5. Check if you need permission
Bear in mind that building codes could apply to your garden landscaping, so do your research before you go ahead rather than find out later that you’ve broken the rules with all the implications of doing so.
In the UK, what you want to do may be permitted development, meaning it doesn’t require an application for planning permission. However, check with your local authority to ensure that the elements you want, such as garden buildings, and fences and walls, don’t require an official go-ahead.
Remember that as well as setting aside the cost of any permit or planning permission application, you may also need to pay for professional consultancy, so build this into your budget from the start.
6. Focus on softscape
A garden design with plenty of softscaping – think trees, shrubs, flowers, grasses, climbers, lawns – can save compared to one that majors in hardscape.
With a clever design and good plant selections, you can give your garden structure and year-round excitement. Include a kitchen garden and you can also enjoy the fruits of your labors in the kitchen.
You can’t do away with hardscaping entirely, of course. Garden path ideas provide access to the different areas of a garden so you can tend what’s growing there, and hardscaping also helps distinguish the different zones of the space. Most of us want at least one hard level surface for seating and dining furniture, too.
A preponderance of planting also means a higher maintenance garden, so aim for a design with a balance between hard and soft elements that suits your lifestyle.
7. Welcome wildlife
The garden landscaping ideas you can opt for include those that make your plot wildlife friendly.
Consider creating a meadow in your yard even if it’s modest in size. It will support bees, butterflies and birds, and look fabulous as well. Always buy seeds or wildflower turf suited to your local conditions. Consider planting native hedges and trees and fruit trees as well, and add water for garden inhabitants.
8. Select turf rolls with care
If lawn areas are an important part of your garden design, it’s worth investing in sod rather than grass seed for faster results. It’s also easier to lay if you’re doing this part of the landscaping yourself.
Buy grass that will grow well in your location. Warm season grasses including Bermuda and St Augustine grow best in the south, while cool season grasses like fescue grasses and bluegrass are preferable in the north.
In the UK, consider how you want your lawn to look and how it’s used. Your supplier should recommend a different turf for a manicured look than for a resilient lawn the kids will play on. If they can’t, shop elsewhere.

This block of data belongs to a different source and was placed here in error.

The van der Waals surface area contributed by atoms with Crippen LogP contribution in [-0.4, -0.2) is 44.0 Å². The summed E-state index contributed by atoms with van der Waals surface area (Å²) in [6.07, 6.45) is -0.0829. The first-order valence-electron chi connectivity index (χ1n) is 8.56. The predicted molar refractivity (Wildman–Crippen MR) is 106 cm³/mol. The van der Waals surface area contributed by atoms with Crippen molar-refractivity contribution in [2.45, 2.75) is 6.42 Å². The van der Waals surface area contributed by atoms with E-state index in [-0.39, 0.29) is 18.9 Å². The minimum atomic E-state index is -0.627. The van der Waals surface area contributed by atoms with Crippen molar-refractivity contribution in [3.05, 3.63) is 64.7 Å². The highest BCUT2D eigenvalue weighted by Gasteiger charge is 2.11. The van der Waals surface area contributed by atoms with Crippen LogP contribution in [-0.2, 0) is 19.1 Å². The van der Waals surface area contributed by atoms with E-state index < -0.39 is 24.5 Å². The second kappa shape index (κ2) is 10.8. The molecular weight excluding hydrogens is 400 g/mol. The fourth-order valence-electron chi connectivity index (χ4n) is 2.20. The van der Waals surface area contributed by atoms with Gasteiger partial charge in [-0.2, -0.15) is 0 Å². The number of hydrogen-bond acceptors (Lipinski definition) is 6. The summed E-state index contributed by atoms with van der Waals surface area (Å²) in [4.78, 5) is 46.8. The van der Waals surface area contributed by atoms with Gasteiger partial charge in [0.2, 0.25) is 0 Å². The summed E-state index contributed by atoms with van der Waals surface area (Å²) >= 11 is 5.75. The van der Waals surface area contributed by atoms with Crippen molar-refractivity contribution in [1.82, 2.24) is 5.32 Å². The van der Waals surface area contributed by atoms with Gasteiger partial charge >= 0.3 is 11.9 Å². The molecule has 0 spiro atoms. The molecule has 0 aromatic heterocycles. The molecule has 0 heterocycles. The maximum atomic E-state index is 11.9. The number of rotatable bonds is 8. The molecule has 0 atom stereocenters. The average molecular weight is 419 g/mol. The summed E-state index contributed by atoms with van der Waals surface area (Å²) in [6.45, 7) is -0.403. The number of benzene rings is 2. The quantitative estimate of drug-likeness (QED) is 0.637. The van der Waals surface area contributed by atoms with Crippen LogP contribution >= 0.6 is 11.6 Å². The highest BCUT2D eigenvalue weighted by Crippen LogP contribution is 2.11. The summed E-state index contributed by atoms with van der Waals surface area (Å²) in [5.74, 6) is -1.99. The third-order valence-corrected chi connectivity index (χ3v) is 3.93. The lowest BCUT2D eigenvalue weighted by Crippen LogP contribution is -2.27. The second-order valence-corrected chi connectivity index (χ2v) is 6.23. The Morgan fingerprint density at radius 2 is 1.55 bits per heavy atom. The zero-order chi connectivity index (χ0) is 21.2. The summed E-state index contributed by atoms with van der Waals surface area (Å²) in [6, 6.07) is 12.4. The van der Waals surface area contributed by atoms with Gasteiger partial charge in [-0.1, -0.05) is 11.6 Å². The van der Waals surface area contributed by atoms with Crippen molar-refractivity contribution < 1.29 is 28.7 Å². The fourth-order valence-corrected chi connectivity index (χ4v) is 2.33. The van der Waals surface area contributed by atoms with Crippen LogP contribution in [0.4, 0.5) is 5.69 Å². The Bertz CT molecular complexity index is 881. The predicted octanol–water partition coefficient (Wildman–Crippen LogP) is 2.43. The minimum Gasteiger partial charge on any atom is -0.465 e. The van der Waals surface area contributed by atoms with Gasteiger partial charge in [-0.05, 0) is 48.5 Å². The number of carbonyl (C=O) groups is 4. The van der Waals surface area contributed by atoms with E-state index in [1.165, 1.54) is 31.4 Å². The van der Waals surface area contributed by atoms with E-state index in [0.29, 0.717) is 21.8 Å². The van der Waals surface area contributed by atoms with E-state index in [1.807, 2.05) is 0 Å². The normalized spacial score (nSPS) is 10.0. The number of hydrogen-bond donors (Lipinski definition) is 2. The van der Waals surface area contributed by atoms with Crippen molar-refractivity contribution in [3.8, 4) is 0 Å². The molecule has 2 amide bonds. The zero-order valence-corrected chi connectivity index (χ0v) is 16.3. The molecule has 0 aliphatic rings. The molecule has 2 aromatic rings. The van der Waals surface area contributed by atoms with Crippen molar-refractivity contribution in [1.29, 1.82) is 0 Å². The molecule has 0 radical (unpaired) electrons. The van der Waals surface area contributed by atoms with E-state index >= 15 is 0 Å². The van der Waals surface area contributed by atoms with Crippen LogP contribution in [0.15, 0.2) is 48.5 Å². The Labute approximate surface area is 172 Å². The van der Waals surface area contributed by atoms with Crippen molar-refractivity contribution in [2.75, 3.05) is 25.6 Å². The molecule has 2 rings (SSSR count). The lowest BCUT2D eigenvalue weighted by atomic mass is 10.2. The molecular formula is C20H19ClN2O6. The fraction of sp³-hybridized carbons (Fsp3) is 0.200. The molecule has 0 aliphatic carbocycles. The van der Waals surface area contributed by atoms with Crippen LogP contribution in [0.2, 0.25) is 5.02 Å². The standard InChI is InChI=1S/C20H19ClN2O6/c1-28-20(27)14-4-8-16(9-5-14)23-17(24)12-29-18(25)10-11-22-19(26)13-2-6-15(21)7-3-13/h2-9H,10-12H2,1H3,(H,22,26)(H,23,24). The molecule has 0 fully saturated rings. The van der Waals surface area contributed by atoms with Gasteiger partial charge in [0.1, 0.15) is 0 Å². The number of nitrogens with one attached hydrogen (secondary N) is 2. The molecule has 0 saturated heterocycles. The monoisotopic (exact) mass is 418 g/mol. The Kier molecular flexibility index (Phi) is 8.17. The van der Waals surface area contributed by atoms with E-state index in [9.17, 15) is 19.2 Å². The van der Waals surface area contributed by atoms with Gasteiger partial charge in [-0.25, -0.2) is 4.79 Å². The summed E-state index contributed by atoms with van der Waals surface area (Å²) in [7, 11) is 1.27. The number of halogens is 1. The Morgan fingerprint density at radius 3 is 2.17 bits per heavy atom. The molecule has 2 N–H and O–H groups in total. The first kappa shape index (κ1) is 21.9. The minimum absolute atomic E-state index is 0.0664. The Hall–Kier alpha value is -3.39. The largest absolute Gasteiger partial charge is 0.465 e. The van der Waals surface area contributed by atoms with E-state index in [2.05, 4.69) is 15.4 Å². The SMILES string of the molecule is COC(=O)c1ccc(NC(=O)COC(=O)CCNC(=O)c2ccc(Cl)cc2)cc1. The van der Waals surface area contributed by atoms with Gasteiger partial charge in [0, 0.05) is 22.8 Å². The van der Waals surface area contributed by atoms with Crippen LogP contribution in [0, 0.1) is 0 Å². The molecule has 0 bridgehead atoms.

How do I plan my garden layout?
As this is your chance to tailor your garden to your lifestyle, think about who will use the space, especially if you have kids or pets or you’re keen on outdoor entertaining, and consider how these needs might change in the future.
Surfaces of walkways, paths and patios should be anti-slip and this is particularly important if young kids or older people are using the garden.
While gravel is a cheaper material, it is inclined to travel, so consider maintenance levels, too. The noise it makes when you walk on it might also be worth thinking about. If you use unusual materials, such as broken china for a mosaic, also bear in mind the effects of frost.
While aesthetics will guide your choice, materials need to be fit for purpose. At ground level, drainage is a big issue. When choosing paving, look for permeable designs that reduce the risk of flooding.
Establish a style. There’s no shortage of hardscaping options that can create a look that’s rustic, sleek and modern, or something in between. In general, hardscaping tends to be the star of contemporary designs, and the range of materials for such spaces is extensive – mirror, metal, Corten steel, and concrete to name a few – but there is nothing to stop you using these in traditional herbaceous gardens.
The trick is to create a coherent design. ‘Simple, elegant detailing is often the key to a successful space,’ says garden designer Robert Myers. ‘People often overcomplicate design by putting too many ideas and patterns into a small space, making it look busy and fussy.’
How do you plan a landscape garden?
Your first priority will be to establish the functional spaces, from terraces to paths. The size of an area and its use will dictate which materials are most suitable. For instance, a hard surface for a table and chairs needs to be flat and stable, while you might want to keep granular materials like gravel or bark away from entrances so that it’s not walked indoors.
Also think about color, texture and interest, and how the materials will interact both with plants and with the house when viewed from the garden. Sleek, smooth stone that continues inside is a smart option if you have a modern addition or bi-fold doors, but can look harsh butted straight up to a red brick home or a rustic cottage.
How do I find a garden designer or landscaper?
Check out the Association of Professional Landscape Designers (opens in new tab) to find a designer in your area: there are members throughout the US.
In the UK, you can search for designers and landscape contractors at the Society of Garden Designers (opens in new tab) (SGD), the British Association of Landscape Industries (opens in new tab) (bali.org.uk) and the Association of Professional Landscapers (opens in new tab).
You can ask a general contractor to do hardscaping, but a specialist will have a much better understanding of the principles of soil compaction, levels and drainage, and will also be well versed in the available materials.
Expect to provide a down payment of 25 to 35 per cent of the overall cost to secure the contract, and to arrange to pay the remainder in instalments to ensure the job is done to your satisfaction. Establish a schedule, payment terms and any guarantees for the project in writing.